Russia’s Growing Interests in the South China Sea

December 18, 2019
Russia’s Growing Interests in the South China Sea
Jin Liangkuai/Xinhua News Agency via AP
Russia’s Growing Interests in the South China Sea
Jin Liangkuai/Xinhua News Agency via AP
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In October, during his second official visit to Russia, Philippine President Rodrigo Duterte invited Moscow-based energy company Rosneft to conduct oil and gas exploration in waters the Philippines claims in the South China Sea. The offer was reciprocated by the Russian ambassador to the Philippines, Igor Khovaev, who invited Philippine companies to also ‘explore oil and gas in Russia together with Russian companies’. A team from Rosneft went to Manila later that month to discuss the possibility of joint offshore oil exploration with the Philippines Department of Energy.

Rosneft, which is half-owned by the Russian government, is no stranger to the South China Sea. It became an operator of a joint project for gas production and exploration in Block 06.1 in the Nam Con Son Basin, off the coast of Vietnam, back in 2013. Since 2018, it has also been working with Vietnam to expand gas development projects in Vietnam’s exclusive economic zone, including drilling two new wells in the area.

In the context of China’s increasing pressure on the other South China Sea claimants, however, Rosneft’s activities have recently drawn the attention of Beijing. Block 06.1, which lies within Vietnam’s EEZ, also falls within China’s self-proclaimed nine-dash line. Beijing’s policy on resource projects in the South China Sea has been clear and consistent: ‘no country, organization, company or individual can, without the permission of the Chinese government, carry out oil and gas exploration and exploitation activities in waters under Chinese jurisdiction’. Yet, despite continued warnings, Rosneft has not stopped its operations.

Russia’s presence in the South China Sea complicates the ongoing disputes between China and its neighbours over competing territorial claims. If the Philippines engages in joint exploration with Rosneft, Russia could start to play a wider role in the region.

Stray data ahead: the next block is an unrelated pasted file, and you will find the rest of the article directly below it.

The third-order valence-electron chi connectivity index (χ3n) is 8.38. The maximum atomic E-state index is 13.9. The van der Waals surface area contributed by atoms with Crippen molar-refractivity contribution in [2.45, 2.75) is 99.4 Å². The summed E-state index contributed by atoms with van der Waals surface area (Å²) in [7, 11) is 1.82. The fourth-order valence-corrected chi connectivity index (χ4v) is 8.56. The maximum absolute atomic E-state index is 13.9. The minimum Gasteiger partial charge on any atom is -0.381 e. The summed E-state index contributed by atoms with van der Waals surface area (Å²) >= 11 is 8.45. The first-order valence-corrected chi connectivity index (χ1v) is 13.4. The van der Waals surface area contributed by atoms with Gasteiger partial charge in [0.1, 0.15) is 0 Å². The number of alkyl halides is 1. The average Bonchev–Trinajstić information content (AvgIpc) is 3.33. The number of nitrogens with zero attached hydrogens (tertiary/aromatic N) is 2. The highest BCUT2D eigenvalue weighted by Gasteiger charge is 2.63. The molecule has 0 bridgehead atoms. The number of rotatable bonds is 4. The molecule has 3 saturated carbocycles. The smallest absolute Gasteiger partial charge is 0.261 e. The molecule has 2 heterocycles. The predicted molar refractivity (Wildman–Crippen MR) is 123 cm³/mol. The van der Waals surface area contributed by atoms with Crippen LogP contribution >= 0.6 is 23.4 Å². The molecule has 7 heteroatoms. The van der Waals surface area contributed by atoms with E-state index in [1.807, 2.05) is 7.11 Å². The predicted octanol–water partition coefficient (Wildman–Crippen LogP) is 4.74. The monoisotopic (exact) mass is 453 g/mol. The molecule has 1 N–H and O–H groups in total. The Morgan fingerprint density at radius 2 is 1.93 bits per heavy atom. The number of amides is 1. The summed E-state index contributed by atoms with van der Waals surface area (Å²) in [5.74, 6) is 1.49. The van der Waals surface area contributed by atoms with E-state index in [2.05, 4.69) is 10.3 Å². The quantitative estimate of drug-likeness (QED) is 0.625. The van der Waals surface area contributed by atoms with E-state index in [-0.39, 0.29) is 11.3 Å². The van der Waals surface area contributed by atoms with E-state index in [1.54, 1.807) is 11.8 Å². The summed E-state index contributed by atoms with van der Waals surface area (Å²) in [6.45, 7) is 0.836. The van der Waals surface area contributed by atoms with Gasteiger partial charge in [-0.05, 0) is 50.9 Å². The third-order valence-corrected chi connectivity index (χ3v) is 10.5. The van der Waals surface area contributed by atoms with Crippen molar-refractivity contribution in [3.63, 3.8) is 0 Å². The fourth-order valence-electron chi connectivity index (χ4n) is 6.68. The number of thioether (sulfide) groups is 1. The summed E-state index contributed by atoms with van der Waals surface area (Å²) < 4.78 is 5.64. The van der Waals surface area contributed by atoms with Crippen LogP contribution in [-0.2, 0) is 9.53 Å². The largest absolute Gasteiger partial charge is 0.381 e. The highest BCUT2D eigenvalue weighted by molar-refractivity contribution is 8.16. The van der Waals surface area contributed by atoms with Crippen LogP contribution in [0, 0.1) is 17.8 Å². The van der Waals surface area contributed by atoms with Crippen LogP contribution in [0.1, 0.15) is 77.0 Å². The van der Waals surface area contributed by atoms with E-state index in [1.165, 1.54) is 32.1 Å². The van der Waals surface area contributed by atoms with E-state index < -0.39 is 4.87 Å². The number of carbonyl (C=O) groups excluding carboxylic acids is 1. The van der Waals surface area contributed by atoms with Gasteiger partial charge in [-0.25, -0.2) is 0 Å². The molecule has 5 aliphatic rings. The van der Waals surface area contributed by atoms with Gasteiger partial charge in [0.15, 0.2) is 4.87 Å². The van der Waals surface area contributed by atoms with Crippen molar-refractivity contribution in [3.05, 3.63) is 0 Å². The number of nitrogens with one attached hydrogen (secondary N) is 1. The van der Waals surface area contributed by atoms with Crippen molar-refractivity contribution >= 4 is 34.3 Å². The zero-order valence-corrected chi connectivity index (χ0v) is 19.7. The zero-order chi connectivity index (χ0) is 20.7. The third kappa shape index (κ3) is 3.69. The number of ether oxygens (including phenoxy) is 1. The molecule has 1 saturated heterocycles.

Russia says it has no intention of getting involved in territorial disputes or siding with any party. Its actions so far reflect that stance. Russia–China relations have been warming for some time, and earlier this year Moscow and Beijing upgraded their relationship to a ‘comprehensive strategic partnership of coordination’. Chinese President Xi Jinping described the bilateral relationship as being ‘at its best in history’.

Russia has also been a key long-term defence partner for Vietnam, both strategically and militarily. The two nations signed a defence cooperation agreement covering 2018–2020 last year, and agreed to enhance defence cooperation during 2019–2023. Russia and Vietnam also elevated their bilateral relations to a comprehensive strategic partnership in 2012.

Vietnam is the only claimant that has been consistently vocal in its opposition to China’s activities in the South China Sea. Events this year—specifically, the stand-off at Vanguard Bank in which Vietnamese and Chinese coastguard vessels were involved in a confrontation over the presence of a Chinese survey vessel in waters Vietnam controls—illustrate the territory-related tensions in China–Vietnam relations.

Other than diplomatic statements from the US, Hanoi appears to be fighting a solo battle against Beijing’s maritime claims with little support from fellow ASEAN countries or the wider international community. Russia doesn’t have a habit of issuing such statements, particularly when it comes to the South China Sea.

But despite Moscow’s claim that it will not get involved in territorial disputes, by continuing to work with Vietnam through Rosneft it is expressing support for Hanoi. If Rosneft remains undeterred by China’s attempts at coercion, it may set an example for other international commercial oil companies to engage in joint operations in this disputed body of water.

China’s response to Vietnam’s joint project with Rosneft has been much less aggressive than its reaction to the involvement of other foreign companies in disputed waters.

Beijing pressured Hanoi to scrap its resource drilling projects with Spanish firm Repsol in 2017 and 2018, reportedly threatening to attack Vietnamese bases in the Spratly Islands if the exploration continued.

China has warned Rosneft about its activities, but has made no threats of retaliation. At the ASEAN foreign ministers’ meeting this year in Bangkok, China’s Foreign Minister Wang Yi met his Russian counterpart Sergei Lavrov on the sidelines and reportedly asked him to stop Rosneft’s operations. Lavrov is said to have declined.

If the Philippines conducts joint resource exploration with Russia, it will add another layer of complexity to the territorial dispute. Beijing would need to share resources with both Manila and Moscow, alongside its own joint resource exploration deal with Manila.

If the Russia–Philippines project is first to strike gold in the form of either oil or gas, how will China react? And how will Beijing deal with Russian resource exploration with the Philippines and gas projects with Vietnam, all within its self-proclaimed waters? Such questions are particularly important now that China and the Philippines seem to be in the final stages of implementing their joint exploration agreement.


This article appeared originally at The Strategist (ASPI).



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